“Big Data” is the term used for the gathering and analysis of immense exploitable datasets of digital information. Big Data is characterised by its great volume, variety and velocity, and is set to play a crucial role across the spectrum of the businesses in the future.
Big Data can be personal data relating to the behaviour of individuals or non-personal data, for example, information about the weather. Information is collected from a variety of devices and sources, such as internet search engines, credit card purchases and social media posts. The analysis of Big Data can be used to observe trends or changes in behaviour, which have the potential to be commercially valuable.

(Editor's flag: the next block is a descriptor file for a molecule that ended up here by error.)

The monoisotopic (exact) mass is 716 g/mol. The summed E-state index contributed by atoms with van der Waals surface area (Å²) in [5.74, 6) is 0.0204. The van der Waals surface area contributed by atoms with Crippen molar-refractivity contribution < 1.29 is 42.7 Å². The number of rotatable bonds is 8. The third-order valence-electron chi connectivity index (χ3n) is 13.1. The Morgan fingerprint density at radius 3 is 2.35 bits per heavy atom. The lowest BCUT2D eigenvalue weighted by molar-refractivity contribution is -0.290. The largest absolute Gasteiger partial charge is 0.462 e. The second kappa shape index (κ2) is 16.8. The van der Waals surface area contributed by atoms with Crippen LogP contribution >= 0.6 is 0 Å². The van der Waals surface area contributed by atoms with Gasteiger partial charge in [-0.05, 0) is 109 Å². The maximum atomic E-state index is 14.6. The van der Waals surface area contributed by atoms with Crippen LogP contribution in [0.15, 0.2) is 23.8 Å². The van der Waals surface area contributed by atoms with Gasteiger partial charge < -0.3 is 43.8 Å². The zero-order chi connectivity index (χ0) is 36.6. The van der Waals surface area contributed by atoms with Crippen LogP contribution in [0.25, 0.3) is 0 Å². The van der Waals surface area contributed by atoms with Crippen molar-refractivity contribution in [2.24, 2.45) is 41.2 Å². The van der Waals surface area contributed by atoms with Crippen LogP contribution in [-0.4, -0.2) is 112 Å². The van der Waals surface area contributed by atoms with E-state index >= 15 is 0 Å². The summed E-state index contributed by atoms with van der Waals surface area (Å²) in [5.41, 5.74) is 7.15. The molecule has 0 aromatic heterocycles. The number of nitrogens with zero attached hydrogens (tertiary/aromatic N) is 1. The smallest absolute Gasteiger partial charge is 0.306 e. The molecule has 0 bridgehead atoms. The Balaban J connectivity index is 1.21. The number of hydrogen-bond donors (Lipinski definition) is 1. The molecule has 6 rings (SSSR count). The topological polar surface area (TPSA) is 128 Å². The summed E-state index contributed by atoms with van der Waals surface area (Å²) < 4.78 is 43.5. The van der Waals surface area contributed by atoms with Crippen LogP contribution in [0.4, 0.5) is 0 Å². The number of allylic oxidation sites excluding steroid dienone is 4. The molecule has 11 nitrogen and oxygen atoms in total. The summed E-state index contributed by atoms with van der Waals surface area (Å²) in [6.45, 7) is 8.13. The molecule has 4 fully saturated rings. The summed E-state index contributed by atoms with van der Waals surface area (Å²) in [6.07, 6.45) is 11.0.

Many industries have already started to take advantage of the benefits of Big Data. The insurance business is a key sector that will increasingly profit from the use of Big Data to impact the pricing of vehicle, home, life and health insurance policies. The banking sector, airline industry and the healthcare field have also used Big Data to innovate and drive forward new ideas; all good examples of how big data is becoming a key basis of competition, prompting growth and modernisation in every sector, not only within technology.
As the collection and use of big data evolves, so difficulties arise between balancing the use of data for innovation and the need to protect the rights of individuals. The limitless amount of data and its huge potential means that data law is emerging as an area in its own right alongside existing intellectual property, contract and regulatory laws. The existing laws and data protection policies will all need to be addressed and revised as businesses look ahead to a Big Data world.